A new digital history project at the University of Rochester in New York will create a website with meticulously detailed virtual tours of a 1632 English fort on the coast of Ghana that was among the earliest to send enslaved Africans to the American colonies.
The portal will enable site visitors to travel across time and space to visit the slave trade fort as it is today, as it was in 2019 during an archaeological dig, and in the year 1790. The website, which will be accessible to the public and other researchers free of charge, will also include a digital archive of historical documents, archaeological findings, and slave trade data related to the site, and a guide documenting how the virtual tours were created.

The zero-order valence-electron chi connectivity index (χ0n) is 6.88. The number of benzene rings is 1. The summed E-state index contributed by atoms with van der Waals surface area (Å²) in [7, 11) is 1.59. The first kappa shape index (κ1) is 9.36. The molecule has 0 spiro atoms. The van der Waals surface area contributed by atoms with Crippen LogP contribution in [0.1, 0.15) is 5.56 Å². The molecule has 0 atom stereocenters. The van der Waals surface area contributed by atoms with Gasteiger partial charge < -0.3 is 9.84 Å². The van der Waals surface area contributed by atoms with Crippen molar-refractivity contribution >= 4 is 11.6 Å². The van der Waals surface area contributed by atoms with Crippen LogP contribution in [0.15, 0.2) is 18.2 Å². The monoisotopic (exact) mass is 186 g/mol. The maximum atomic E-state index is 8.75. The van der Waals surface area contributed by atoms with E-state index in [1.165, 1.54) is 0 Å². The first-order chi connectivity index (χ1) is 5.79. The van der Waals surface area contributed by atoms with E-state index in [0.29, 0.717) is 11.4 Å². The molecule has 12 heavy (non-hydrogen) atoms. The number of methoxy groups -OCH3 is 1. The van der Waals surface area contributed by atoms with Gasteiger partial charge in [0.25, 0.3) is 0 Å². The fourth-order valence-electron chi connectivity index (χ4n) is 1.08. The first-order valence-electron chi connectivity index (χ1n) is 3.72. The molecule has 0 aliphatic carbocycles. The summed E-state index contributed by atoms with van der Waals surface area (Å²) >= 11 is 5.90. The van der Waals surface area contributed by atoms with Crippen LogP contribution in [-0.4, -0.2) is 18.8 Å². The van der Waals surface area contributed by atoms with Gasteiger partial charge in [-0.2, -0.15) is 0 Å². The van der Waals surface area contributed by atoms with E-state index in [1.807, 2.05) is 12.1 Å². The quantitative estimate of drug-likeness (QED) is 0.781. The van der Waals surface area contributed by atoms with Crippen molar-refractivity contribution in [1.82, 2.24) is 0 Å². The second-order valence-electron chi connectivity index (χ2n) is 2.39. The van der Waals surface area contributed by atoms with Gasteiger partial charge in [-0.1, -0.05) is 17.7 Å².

The current project enlists scores of students, researchers, and faculty members from multiple disciplines and institutions, both in the United States and abroad. Enormous data sets for the project have already been amassed from previous archaeological excavations, photogrammetry, and laser scans. The project also plans to make a follow-up visit to Ghana early next year to capture 360-degree videos and to interview site guides.
Because racism “has been centuries in the making, reconciliation depends upon all Americans understanding a Black history extending back four centuries temporally and across the Atlantic world spatially,” explains Michael Jarvis, a professor of history at the University of Rochester and leader of the project. “Although no substitute for an actual visit, this project will make virtual visitation possible for a historic site every bit as important to American history as Jamestown or Plymouth Rock.”